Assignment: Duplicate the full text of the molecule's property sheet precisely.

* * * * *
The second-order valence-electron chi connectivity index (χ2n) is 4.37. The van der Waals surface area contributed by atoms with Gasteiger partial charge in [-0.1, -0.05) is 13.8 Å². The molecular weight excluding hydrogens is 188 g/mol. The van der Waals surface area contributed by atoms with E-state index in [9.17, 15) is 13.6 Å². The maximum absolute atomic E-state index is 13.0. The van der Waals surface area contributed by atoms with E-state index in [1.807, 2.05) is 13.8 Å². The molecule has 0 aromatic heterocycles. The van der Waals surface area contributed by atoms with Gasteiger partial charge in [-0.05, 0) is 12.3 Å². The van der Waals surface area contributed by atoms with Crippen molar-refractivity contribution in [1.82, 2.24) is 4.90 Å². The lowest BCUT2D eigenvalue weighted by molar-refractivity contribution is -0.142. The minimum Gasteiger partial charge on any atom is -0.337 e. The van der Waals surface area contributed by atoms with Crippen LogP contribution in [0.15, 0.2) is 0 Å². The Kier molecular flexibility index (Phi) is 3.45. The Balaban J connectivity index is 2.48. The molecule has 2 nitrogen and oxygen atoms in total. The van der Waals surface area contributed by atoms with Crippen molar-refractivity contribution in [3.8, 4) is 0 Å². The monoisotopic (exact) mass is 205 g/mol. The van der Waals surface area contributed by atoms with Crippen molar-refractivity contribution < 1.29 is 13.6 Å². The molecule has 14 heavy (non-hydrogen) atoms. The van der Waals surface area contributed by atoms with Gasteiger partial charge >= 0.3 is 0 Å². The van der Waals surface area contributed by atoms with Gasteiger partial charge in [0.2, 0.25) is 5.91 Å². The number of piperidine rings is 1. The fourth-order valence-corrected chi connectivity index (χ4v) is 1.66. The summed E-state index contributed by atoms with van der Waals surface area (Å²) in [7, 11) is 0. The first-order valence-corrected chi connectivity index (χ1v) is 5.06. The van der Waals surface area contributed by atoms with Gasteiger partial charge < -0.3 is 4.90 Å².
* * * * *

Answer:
The second-order valence-electron chi connectivity index (χ2n) is 4.37. The van der Waals surface area contributed by atoms with Gasteiger partial charge in [-0.1, -0.05) is 13.8 Å². The molecular weight excluding hydrogens is 188 g/mol. The van der Waals surface area contributed by atoms with E-state index in [9.17, 15) is 13.6 Å². The maximum absolute atomic E-state index is 13.0. The van der Waals surface area contributed by atoms with E-state index in [1.807, 2.05) is 13.8 Å². The molecule has 0 aromatic heterocycles. The van der Waals surface area contributed by atoms with Gasteiger partial charge in [-0.05, 0) is 12.3 Å². The van der Waals surface area contributed by atoms with Crippen molar-refractivity contribution in [1.82, 2.24) is 4.90 Å². The lowest BCUT2D eigenvalue weighted by molar-refractivity contribution is -0.142. The minimum Gasteiger partial charge on any atom is -0.337 e. The van der Waals surface area contributed by atoms with Crippen LogP contribution in [0.15, 0.2) is 0 Å². The Kier molecular flexibility index (Phi) is 3.45. The Balaban J connectivity index is 2.48. The molecule has 2 nitrogen and oxygen atoms in total. The van der Waals surface area contributed by atoms with Crippen molar-refractivity contribution in [3.8, 4) is 0 Å². The monoisotopic (exact) mass is 205 g/mol. The van der Waals surface area contributed by atoms with Crippen molar-refractivity contribution < 1.29 is 13.6 Å². The molecule has 14 heavy (non-hydrogen) atoms. The van der Waals surface area contributed by atoms with Gasteiger partial charge >= 0.3 is 0 Å². The van der Waals surface area contributed by atoms with Gasteiger partial charge in [0.2, 0.25) is 5.91 Å². The number of piperidine rings is 1. The fourth-order valence-corrected chi connectivity index (χ4v) is 1.66. The summed E-state index contributed by atoms with van der Waals surface area (Å²) in [7, 11) is 0. The first-order valence-corrected chi connectivity index (χ1v) is 5.06. The van der Waals surface area contributed by atoms with Gasteiger partial charge < -0.3 is 4.90 Å².